______My provider has discussed with me all available alternatives to benzodiazepines. (Provider please list below, including nonpharmacologic options)

______________________________________________________________________

______Benzodiazepines are meant for short-term (<2-4 weeks) or intermittent use according to most guidelines. Clinical trials showing their benefit studied patients over a time period of a few months. There are no studies showing convincing evidence of long term benefits.

______The risks of benzodiazepines include (but are not limited to) slowed thinking and reaction times, poor focus, confusion, memory loss, less control of emotions and actions, dementia, depression, weakness, falls and broken bones, car accidents, breathing problems (especially in those with an underlying lung condition such as COPD or sleep apnea), sleepiness/sedation, osteoporosis, suicidal and violent thoughts, tolerance, withdrawal symptoms, physical dependence, addiction, worsening of the original symptoms that were being treated, and increased healthcare costs. For a comprehensive list of adverse effects, please see the pharmacy and/or FDA drug sheet.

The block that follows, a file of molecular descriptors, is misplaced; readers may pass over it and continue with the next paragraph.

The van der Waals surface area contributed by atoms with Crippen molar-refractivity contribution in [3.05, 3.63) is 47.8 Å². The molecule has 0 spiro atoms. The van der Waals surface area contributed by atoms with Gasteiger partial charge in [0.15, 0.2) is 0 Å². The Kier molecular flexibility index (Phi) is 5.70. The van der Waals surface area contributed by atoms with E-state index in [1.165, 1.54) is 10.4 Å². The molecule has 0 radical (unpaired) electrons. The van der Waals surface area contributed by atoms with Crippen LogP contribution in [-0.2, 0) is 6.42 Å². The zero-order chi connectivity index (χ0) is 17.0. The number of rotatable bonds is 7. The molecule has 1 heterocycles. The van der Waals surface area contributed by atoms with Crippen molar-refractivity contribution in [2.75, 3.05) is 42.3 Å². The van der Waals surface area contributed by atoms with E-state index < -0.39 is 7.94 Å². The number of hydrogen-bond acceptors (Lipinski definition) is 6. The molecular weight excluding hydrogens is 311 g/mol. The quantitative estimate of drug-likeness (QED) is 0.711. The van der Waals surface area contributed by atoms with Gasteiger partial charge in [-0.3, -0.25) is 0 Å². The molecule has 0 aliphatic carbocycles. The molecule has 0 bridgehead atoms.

______Tolerance to the medication can develop over time, necessitating an increase in dose to achieve the same effect. Patients may also develop symptoms of tolerance withdrawal (withdrawal symptoms that occur even though the dose has not been reduced). Symptoms of tolerance and tolerance withdrawal are often difficult to diagnose, and may be attributed to worsening of the patient’s underlying disease or a new medical condition.

______Physical dependence can develop in a matter of days. This means your body becomes reliant on the drug to function. Withdrawal symptoms will develop if the drug is stopped or the dosage is reduced.

______Interdose withdrawal (withdrawal symptoms between doses) may occur, especially with shorter acting benzodiazepines such as Xanax and Ativan. This issue may be corrected by switching to a benzodiazepine with a longer half life.

______A benzodiazepine should never be stopped abruptly after daily use, as this can result in severe withdrawal symptoms including psychosis, seizures, and death. It can also increase the risk of post-acute withdrawal syndrome (PAWS) and protracted withdrawal.

______A benzodiazepine taper can last anywhere from months to years, depending on the needs of the individual. Benzodiazepines are not available in doses that are convenient to taper and may need to be compounded or divided in order to make small reductions.  Benzodiazepine withdrawal syndrome (BWS) can be extremely severe and disabling, with symptoms lasting years in some cases, even with a slow taper plan (5-10% reductions every 2-4 weeks).